In the wake of expected changes by the Trump Administration to the “public charge” rules for non-citizens, The Washington Times today brought attention to a new report by the Center for Immigration Studies (CIS) that found “63 percent of households headed by a non-citizen reported that they used at least one welfare program, compared to 35 percent of native-headed households.”
There are 4.7 million non-citizen household which access a welfare program. Of these households, 93 percent, or 4.4 million, contain at least one employed person. This means that much of the use of welfare by non-citizens, as is true of citizens, is due to workers earning wages that do not allow them to support their households without being supplement by taxpayer-funded assistance programs.
CIS analyzed data from the Census Bureau's Survey of Income and Program Participation (SIPP), a survey specifically designed to measure welfare use. The data allows researchers to distinguish between households headed by citizens and those headed by non-citizens.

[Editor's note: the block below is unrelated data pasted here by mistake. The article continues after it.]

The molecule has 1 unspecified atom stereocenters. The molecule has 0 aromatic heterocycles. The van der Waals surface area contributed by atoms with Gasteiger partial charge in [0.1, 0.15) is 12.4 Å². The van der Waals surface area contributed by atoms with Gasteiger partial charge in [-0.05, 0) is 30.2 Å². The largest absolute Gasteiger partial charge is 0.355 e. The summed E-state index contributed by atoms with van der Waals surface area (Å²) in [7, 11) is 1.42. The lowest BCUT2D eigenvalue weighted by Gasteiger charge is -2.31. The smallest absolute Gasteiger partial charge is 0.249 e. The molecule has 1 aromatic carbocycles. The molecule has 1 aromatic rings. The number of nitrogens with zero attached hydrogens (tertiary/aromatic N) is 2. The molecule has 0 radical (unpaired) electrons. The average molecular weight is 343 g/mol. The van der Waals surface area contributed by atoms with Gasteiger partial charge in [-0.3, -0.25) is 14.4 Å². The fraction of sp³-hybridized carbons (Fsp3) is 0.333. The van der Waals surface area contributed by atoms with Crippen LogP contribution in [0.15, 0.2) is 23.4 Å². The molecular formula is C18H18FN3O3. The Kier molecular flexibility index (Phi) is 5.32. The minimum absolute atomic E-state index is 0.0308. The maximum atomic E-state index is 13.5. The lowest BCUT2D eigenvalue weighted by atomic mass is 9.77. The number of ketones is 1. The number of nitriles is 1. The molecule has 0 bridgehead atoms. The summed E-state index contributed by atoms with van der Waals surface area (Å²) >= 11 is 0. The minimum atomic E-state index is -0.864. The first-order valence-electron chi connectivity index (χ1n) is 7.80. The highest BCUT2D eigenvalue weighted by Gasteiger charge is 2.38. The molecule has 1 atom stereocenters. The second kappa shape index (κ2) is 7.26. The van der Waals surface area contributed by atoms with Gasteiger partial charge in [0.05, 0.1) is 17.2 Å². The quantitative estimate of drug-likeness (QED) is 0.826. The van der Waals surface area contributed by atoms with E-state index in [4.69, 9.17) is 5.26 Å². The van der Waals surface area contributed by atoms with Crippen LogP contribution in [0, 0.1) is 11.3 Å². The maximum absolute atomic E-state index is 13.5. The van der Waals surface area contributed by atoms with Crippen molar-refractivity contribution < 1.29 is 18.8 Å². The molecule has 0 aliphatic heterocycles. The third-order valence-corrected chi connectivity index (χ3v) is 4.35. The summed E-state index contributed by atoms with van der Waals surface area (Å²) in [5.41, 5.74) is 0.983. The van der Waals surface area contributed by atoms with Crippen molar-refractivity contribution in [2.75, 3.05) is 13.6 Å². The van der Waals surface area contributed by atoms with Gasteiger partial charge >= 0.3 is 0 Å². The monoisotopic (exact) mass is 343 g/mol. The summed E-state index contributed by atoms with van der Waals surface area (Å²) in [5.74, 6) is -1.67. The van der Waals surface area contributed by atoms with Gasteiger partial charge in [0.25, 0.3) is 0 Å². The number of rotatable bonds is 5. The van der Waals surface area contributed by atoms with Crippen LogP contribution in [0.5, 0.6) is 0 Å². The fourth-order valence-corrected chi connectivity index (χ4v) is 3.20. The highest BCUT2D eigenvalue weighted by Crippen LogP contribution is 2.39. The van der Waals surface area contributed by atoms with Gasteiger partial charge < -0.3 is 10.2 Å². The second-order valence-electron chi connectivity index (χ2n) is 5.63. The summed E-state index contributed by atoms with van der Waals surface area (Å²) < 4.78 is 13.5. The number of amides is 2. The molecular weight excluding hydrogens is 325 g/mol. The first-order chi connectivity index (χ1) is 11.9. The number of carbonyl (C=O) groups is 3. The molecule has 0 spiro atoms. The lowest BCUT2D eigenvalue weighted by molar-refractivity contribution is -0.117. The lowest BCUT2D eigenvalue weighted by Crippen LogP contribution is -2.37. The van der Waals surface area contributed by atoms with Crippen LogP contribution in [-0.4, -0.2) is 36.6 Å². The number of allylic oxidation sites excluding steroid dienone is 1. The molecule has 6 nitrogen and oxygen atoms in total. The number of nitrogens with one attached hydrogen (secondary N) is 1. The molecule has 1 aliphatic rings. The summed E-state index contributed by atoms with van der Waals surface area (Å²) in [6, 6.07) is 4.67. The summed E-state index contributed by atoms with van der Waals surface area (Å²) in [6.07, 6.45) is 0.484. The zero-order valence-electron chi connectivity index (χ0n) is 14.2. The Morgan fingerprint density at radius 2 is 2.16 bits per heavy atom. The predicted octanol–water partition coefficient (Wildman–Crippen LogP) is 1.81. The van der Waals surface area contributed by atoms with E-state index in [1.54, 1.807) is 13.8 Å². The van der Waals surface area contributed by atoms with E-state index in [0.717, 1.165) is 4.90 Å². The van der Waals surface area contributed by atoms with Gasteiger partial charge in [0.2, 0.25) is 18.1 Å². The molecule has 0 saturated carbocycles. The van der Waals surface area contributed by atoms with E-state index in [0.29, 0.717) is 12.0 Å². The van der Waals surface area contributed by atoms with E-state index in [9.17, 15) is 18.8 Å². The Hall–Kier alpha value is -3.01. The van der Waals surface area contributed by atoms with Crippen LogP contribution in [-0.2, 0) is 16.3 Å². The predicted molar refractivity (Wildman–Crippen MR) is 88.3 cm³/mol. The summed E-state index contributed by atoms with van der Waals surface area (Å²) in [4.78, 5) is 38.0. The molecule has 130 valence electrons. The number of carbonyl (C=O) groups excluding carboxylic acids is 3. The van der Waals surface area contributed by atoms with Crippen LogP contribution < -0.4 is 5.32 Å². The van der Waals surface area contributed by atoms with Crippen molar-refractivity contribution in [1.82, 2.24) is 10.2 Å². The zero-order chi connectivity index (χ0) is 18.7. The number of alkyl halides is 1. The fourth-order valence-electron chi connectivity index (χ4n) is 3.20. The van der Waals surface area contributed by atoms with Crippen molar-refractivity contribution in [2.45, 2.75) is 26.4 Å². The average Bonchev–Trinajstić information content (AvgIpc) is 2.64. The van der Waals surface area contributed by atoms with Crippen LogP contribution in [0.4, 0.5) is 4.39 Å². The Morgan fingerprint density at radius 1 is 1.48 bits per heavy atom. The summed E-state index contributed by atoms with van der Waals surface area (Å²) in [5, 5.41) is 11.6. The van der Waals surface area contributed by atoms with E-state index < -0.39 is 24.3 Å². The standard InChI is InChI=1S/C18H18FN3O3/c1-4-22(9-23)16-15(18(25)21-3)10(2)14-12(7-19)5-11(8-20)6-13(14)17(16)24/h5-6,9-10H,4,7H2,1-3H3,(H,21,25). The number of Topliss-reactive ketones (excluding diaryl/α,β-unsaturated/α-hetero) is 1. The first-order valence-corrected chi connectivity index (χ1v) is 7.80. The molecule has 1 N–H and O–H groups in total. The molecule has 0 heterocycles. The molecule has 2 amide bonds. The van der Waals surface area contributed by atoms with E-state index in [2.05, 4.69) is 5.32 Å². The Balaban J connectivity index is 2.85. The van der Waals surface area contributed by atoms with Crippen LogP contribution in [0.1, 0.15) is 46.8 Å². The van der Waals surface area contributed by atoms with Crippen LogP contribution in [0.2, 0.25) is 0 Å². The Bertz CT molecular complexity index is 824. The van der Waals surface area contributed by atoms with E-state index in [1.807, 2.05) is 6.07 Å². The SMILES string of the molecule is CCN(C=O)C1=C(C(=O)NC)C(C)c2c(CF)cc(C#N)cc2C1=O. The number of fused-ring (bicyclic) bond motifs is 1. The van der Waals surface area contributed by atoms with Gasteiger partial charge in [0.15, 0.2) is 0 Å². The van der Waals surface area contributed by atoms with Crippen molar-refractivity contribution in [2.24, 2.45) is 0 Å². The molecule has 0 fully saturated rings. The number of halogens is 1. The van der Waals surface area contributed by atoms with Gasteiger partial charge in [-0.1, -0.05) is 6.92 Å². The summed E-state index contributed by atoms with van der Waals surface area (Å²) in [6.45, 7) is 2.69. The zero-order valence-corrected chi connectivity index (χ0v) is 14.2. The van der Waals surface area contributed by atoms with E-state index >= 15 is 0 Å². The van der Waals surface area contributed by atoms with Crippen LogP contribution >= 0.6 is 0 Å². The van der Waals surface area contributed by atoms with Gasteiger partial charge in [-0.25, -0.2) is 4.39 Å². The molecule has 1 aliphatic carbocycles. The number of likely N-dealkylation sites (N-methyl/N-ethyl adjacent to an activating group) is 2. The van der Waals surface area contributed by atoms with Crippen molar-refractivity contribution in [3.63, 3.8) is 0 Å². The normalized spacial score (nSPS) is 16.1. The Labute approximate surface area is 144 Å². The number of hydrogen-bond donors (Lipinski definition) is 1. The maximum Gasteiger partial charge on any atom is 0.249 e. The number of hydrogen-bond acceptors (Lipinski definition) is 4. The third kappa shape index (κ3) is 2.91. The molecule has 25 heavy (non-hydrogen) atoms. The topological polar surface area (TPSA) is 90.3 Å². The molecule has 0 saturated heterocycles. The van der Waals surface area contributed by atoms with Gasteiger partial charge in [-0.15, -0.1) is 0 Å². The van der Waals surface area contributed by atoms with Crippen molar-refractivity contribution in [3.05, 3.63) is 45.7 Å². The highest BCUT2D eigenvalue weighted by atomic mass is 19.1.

Among the CIS findings:
- In 2014, 63% of households headed by a non-citizen reported using at least one welfare program, compared to 35% of native-headed households. If the Earned Income Tax Credit (EITC), a cash payment available to working individuals, is excluded, welfare use is 58% for non-citizen households and 30% for citizen households.
- 45% of non-citizen households use food assistance programs (21% for natives), and 50% of non-citizen households use Medicaid (23% for natives).
- While illegal aliens are barred by federal law from receiving welfare benefits, some states do allow it, and households headed by illegal aliens may legally receive certain benefits if that household contains a U.S. citizen child.
The full CIS report can be found here.
Updated: Mon, Dec 17th 2018 @ 10:55am EST